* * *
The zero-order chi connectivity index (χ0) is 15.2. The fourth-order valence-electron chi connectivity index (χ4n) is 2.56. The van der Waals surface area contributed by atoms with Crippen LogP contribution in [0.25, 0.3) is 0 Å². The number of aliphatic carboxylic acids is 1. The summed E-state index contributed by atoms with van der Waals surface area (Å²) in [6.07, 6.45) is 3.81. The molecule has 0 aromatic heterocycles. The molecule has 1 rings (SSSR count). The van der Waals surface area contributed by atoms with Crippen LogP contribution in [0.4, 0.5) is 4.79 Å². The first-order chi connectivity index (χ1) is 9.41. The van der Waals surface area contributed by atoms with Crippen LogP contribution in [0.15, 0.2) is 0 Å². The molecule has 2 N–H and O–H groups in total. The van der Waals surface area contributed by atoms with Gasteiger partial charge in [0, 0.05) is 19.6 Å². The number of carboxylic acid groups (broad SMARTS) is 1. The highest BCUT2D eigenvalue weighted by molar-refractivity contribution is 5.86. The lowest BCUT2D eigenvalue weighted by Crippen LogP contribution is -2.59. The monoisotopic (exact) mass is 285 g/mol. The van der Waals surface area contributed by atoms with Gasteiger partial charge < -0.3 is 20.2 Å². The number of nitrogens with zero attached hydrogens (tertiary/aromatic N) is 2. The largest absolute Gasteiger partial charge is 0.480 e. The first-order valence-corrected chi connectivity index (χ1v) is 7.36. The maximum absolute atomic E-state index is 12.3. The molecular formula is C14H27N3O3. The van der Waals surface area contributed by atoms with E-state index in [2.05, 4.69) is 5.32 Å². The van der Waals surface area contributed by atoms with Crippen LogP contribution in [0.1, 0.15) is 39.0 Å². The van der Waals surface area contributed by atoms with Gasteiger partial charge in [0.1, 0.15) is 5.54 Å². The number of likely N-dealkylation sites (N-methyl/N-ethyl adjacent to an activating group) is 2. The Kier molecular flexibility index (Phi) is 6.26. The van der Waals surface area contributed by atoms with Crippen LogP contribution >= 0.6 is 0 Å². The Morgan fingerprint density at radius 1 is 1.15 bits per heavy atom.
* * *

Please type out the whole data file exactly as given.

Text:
The zero-order chi connectivity index (χ0) is 15.2. The fourth-order valence-electron chi connectivity index (χ4n) is 2.56. The van der Waals surface area contributed by atoms with Crippen LogP contribution in [0.25, 0.3) is 0 Å². The number of aliphatic carboxylic acids is 1. The summed E-state index contributed by atoms with van der Waals surface area (Å²) in [6.07, 6.45) is 3.81. The molecule has 0 aromatic heterocycles. The molecule has 1 rings (SSSR count). The van der Waals surface area contributed by atoms with Crippen LogP contribution in [0.4, 0.5) is 4.79 Å². The first-order chi connectivity index (χ1) is 9.41. The van der Waals surface area contributed by atoms with Crippen LogP contribution in [0.15, 0.2) is 0 Å². The molecule has 2 N–H and O–H groups in total. The van der Waals surface area contributed by atoms with Gasteiger partial charge in [0, 0.05) is 19.6 Å². The number of carboxylic acid groups (broad SMARTS) is 1. The highest BCUT2D eigenvalue weighted by molar-refractivity contribution is 5.86. The lowest BCUT2D eigenvalue weighted by Crippen LogP contribution is -2.59. The monoisotopic (exact) mass is 285 g/mol. The van der Waals surface area contributed by atoms with Gasteiger partial charge < -0.3 is 20.2 Å². The number of nitrogens with zero attached hydrogens (tertiary/aromatic N) is 2. The largest absolute Gasteiger partial charge is 0.480 e. The first-order valence-corrected chi connectivity index (χ1v) is 7.36. The maximum absolute atomic E-state index is 12.3. The molecular formula is C14H27N3O3. The van der Waals surface area contributed by atoms with E-state index in [2.05, 4.69) is 5.32 Å². The van der Waals surface area contributed by atoms with Crippen LogP contribution in [0.1, 0.15) is 39.0 Å². The van der Waals surface area contributed by atoms with Gasteiger partial charge in [0.1, 0.15) is 5.54 Å². The number of likely N-dealkylation sites (N-methyl/N-ethyl adjacent to an activating group) is 2. The Kier molecular flexibility index (Phi) is 6.26. The van der Waals surface area contributed by atoms with Crippen LogP contribution >= 0.6 is 0 Å². The Morgan fingerprint density at radius 1 is 1.15 bits per heavy atom.